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Mangere Shoreline Restoration A Great Improvement

27 May 2002

Massive Mangere Shoreline Restoration A Great Improvement

Manukau mayor Sir Barry Curtis says the $451 million Project Manukau is a creating a superb asset for Manukau City and the Auckland region. "It is restoring the original beauty and pristine quality of the harbour foreshore we lost decades ago. When it's completed it will make the area one of the best natural attractions in the region, complete with new white sand beaches."

Watercare Services is restoring 13 kilometres of the eastern shoreline of Manukau Harbour and Puketutu Island as part of its upgrade of the Mangere Wastewater Treatment Plant. It is the biggest public works programme underway in New Zealand currently and the most extensive coastal environment restoration project ever in this country.

Beaches and bird roosting islets are being created, coastal water purified, a tidal inlet restored and a freshwater wetland area created. Wildlife and shellfish beds are already returning.

The project is due for completion late next year. Already two sludge lagoons have been returned to the sea, as have two oxidation ponds. The final two ponds will be opened to the sea by August.

The upgrade of the treatment plant is part of Watercare's strategy for dealing with growth in the Auckland region and has led to the introduction of a significantly more advanced treatment process which produces higher quality effluent. The treatment process will be land-based and will not pollute the Manukau Harbour.

Sir Barry Curtis says, "For many years this area was a foul-smelling disgrace. The harbour was filthy and local people endured forty years of a defiled environment. The air stank for kilometres around, local homes were swamped by midges. But that will soon be just a memory and I commend Watercare for its commitment to the enormous improvement.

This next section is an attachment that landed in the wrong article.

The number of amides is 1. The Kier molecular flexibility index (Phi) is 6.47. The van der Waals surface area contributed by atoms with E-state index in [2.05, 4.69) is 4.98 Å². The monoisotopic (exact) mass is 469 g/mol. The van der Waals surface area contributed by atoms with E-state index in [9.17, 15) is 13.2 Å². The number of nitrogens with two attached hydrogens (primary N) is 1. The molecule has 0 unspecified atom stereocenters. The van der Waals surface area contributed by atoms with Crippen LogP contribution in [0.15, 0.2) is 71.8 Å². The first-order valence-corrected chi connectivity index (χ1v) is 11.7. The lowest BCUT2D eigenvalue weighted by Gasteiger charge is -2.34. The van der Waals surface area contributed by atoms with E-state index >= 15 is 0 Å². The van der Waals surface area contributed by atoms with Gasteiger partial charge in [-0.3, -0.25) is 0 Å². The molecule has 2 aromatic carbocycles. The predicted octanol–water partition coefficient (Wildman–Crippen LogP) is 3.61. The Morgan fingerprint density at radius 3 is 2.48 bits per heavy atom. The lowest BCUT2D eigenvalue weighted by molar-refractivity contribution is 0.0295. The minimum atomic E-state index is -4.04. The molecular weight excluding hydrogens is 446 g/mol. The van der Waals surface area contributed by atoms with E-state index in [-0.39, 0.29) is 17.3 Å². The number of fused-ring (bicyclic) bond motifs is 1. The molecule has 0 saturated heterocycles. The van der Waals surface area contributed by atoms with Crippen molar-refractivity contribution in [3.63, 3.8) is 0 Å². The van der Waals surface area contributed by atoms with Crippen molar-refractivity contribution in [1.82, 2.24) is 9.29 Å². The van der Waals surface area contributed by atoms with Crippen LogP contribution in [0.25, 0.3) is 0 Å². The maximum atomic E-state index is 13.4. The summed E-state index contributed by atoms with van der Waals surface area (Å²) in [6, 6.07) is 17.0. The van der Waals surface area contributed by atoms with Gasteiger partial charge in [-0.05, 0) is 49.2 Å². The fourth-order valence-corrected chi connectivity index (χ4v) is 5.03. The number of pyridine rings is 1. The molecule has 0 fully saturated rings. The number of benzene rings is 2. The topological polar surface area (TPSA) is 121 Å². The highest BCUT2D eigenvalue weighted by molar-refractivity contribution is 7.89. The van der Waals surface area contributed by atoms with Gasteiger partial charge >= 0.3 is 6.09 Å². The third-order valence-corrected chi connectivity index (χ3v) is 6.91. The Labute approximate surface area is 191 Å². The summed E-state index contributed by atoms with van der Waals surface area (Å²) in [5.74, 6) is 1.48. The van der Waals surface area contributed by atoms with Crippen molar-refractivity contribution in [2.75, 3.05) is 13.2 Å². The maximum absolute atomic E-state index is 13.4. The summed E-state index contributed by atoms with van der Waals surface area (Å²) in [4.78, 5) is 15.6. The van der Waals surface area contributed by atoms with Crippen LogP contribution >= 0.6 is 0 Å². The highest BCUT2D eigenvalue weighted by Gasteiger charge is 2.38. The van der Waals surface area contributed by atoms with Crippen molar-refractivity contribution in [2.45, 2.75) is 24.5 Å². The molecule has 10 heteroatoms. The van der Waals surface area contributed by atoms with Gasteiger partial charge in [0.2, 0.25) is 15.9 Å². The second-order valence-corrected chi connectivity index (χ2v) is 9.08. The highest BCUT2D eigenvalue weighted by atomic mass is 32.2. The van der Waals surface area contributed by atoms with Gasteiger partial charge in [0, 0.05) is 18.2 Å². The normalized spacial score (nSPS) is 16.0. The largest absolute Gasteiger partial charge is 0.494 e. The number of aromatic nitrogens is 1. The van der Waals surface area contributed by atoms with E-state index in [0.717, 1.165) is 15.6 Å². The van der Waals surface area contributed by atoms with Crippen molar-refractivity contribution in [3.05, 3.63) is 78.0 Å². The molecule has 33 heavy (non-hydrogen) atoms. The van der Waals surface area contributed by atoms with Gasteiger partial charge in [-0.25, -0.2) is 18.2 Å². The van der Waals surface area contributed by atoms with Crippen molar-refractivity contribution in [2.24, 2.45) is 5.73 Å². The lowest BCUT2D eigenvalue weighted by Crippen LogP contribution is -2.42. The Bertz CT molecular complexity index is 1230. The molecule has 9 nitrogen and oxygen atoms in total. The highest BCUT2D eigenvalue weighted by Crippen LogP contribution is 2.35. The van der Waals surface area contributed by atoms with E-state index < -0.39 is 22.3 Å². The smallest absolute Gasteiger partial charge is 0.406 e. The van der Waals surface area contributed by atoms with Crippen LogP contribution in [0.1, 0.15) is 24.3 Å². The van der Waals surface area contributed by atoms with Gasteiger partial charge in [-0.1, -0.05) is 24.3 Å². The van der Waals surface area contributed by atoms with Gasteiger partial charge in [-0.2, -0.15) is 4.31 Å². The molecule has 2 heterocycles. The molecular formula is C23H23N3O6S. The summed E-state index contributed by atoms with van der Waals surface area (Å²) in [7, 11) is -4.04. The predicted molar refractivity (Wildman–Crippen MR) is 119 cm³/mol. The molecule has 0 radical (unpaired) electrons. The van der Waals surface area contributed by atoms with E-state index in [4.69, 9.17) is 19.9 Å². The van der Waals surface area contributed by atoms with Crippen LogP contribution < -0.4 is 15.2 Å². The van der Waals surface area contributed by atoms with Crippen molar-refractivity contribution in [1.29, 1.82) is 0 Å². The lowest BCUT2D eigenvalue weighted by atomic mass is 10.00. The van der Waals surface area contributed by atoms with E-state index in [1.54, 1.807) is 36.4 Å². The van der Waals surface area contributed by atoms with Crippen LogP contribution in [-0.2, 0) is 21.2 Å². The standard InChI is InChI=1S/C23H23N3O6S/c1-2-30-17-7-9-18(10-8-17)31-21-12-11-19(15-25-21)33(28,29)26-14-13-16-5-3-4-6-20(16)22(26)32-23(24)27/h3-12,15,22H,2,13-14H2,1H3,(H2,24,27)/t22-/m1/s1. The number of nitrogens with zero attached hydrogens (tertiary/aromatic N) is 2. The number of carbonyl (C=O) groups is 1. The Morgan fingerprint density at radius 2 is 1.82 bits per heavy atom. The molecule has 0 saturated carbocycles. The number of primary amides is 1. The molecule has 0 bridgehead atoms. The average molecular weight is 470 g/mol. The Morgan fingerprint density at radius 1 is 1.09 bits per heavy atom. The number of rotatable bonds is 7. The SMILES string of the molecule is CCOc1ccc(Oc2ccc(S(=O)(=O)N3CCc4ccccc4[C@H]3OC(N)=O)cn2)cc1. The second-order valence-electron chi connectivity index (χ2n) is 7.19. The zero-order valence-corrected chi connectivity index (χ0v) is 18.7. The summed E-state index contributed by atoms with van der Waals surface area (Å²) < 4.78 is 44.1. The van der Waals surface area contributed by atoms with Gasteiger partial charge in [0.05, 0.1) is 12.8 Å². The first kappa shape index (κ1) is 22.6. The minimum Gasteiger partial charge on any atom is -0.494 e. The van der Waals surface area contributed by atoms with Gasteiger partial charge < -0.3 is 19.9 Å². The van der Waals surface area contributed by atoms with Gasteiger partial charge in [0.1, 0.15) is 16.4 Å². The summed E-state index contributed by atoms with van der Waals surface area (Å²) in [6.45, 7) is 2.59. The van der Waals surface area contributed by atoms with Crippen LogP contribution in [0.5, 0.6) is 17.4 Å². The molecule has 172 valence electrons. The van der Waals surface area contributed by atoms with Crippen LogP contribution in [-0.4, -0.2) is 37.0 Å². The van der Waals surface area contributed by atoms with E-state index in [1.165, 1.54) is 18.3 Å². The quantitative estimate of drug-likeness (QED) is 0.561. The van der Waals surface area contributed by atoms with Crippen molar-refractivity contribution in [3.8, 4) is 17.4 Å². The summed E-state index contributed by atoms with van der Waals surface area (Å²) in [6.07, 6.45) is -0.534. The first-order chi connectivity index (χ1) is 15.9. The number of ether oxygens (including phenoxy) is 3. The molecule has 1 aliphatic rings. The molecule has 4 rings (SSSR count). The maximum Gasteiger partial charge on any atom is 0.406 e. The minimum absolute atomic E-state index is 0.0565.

"Once this huge project's completed, traditional Maori fishing and shellfish collecting grounds will be restored and people will be able to fish, swim or spend a day at the beach, or simply enjoy the natural beauty of the shoreline."

Six new white-sand beaches have been created along the Ihumatao shoreline, including one 250 metres in length, and one on Puketutu Island.

Construction of beaches on this scale is believed to be unprecedented in New Zealand.

Bird roosts have been built for bird populations as a key part of the project. The area attracts migratory godwits and other birds from Siberia and Alaska every summer and local wading birds throughout the year. Migrating birds are using newly created islets for roosting.

Sir Barry says he is proud that Manukau City Council has had a strong influence in making Project Manukau a true restoration project.

"There's great potential for tourism and recreation around the shoreline and in Mangere as a whole. We are aiming to make Mangere a tourism and visitor destination in the future. The Manukau Harbour is one of the treasures of the Auckland region but the pollution of past decades robbed us of that treasure. I look forward to the day when Project Manukau is complete."

The restored coastal foreshore is expected to become part of a network of visitor and tourist attractions being developed to take advantage of the natural features and cultural sites of the area between Mangere/Puhinui in the south to Mangere Bridge in the north. The concept, still in its early stages, is called the Gateway Heritage project and is being co-ordinated by Manukau City Council.

It will be accompanied by commercial developments such as the $30 million development of a new winery and vineyard for Villa Maria Wines on the Mangere foreshore, involving the building of a restaurant and other visitor facilities.

Sir Barry says, "I hope we'll soon have Ponsonby residents coming out to Mangere for brunch at a vineyard, enjoying a glass of wine as they gaze out over the beautiful Manukau Harbour.

"Mangere is more than just a residential suburb with streets and houses. It contains a wealth of historical, cultural and geological sites which are not only significant but which have great tourism and visitor potential. They range from volcanic cones and historic pa sites to a world class winery and a bird reserve. Large numbers of Maori lived in the area for many centuries and left a rich footprint.

"For many years the area's been seen by the rest of New Zealand as merely a bad news "trouble spot". It never deserved that reputation, and the restoration of the shoreline will be a big part of this new direction for Mangere."


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